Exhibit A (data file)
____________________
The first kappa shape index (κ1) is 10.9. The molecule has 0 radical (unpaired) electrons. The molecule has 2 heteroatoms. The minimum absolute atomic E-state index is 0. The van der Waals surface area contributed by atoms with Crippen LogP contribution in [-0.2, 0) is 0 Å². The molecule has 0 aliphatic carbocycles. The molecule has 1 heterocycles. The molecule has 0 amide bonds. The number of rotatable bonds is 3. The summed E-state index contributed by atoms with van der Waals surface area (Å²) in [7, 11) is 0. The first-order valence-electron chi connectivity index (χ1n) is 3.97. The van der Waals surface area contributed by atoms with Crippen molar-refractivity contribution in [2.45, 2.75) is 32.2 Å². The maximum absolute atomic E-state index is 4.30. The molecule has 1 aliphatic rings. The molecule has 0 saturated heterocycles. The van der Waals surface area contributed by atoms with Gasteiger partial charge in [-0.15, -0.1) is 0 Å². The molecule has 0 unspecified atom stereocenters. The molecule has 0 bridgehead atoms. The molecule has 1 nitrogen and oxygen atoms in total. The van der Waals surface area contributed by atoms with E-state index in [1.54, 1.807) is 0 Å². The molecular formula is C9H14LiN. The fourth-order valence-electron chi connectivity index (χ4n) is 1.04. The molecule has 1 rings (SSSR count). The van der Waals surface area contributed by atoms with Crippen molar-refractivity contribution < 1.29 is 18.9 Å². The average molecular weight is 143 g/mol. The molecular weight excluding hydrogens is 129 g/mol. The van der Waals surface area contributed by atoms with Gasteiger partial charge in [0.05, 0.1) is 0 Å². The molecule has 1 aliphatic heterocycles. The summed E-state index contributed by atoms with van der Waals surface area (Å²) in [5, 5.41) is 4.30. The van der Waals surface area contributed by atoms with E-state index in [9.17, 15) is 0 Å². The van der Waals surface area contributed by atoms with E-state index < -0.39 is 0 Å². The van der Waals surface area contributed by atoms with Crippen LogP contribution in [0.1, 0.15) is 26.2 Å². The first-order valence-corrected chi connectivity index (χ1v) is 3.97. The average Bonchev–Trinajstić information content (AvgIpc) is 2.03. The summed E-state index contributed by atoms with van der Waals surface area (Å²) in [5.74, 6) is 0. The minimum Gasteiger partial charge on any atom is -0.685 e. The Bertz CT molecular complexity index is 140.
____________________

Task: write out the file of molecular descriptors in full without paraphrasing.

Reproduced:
The first kappa shape index (κ1) is 10.9. The molecule has 0 radical (unpaired) electrons. The molecule has 2 heteroatoms. The minimum absolute atomic E-state index is 0. The van der Waals surface area contributed by atoms with Crippen LogP contribution in [-0.2, 0) is 0 Å². The molecule has 0 aliphatic carbocycles. The molecule has 1 heterocycles. The molecule has 0 amide bonds. The number of rotatable bonds is 3. The summed E-state index contributed by atoms with van der Waals surface area (Å²) in [7, 11) is 0. The first-order valence-electron chi connectivity index (χ1n) is 3.97. The van der Waals surface area contributed by atoms with Crippen molar-refractivity contribution in [2.45, 2.75) is 32.2 Å². The maximum absolute atomic E-state index is 4.30. The molecule has 1 aliphatic rings. The molecule has 0 saturated heterocycles. The van der Waals surface area contributed by atoms with Gasteiger partial charge in [-0.15, -0.1) is 0 Å². The molecule has 0 unspecified atom stereocenters. The molecule has 0 bridgehead atoms. The molecule has 1 nitrogen and oxygen atoms in total. The van der Waals surface area contributed by atoms with E-state index in [1.54, 1.807) is 0 Å². The molecular formula is C9H14LiN. The fourth-order valence-electron chi connectivity index (χ4n) is 1.04. The molecule has 1 rings (SSSR count). The van der Waals surface area contributed by atoms with Crippen molar-refractivity contribution < 1.29 is 18.9 Å². The average molecular weight is 143 g/mol. The molecular weight excluding hydrogens is 129 g/mol. The van der Waals surface area contributed by atoms with Gasteiger partial charge in [0.05, 0.1) is 0 Å². The molecule has 1 aliphatic heterocycles. The summed E-state index contributed by atoms with van der Waals surface area (Å²) in [5, 5.41) is 4.30. The van der Waals surface area contributed by atoms with E-state index in [9.17, 15) is 0 Å². The van der Waals surface area contributed by atoms with E-state index < -0.39 is 0 Å². The van der Waals surface area contributed by atoms with Crippen LogP contribution in [0.1, 0.15) is 26.2 Å². The first-order valence-corrected chi connectivity index (χ1v) is 3.97. The average Bonchev–Trinajstić information content (AvgIpc) is 2.03. The summed E-state index contributed by atoms with van der Waals surface area (Å²) in [5.74, 6) is 0. The minimum Gasteiger partial charge on any atom is -0.685 e. The Bertz CT molecular complexity index is 140.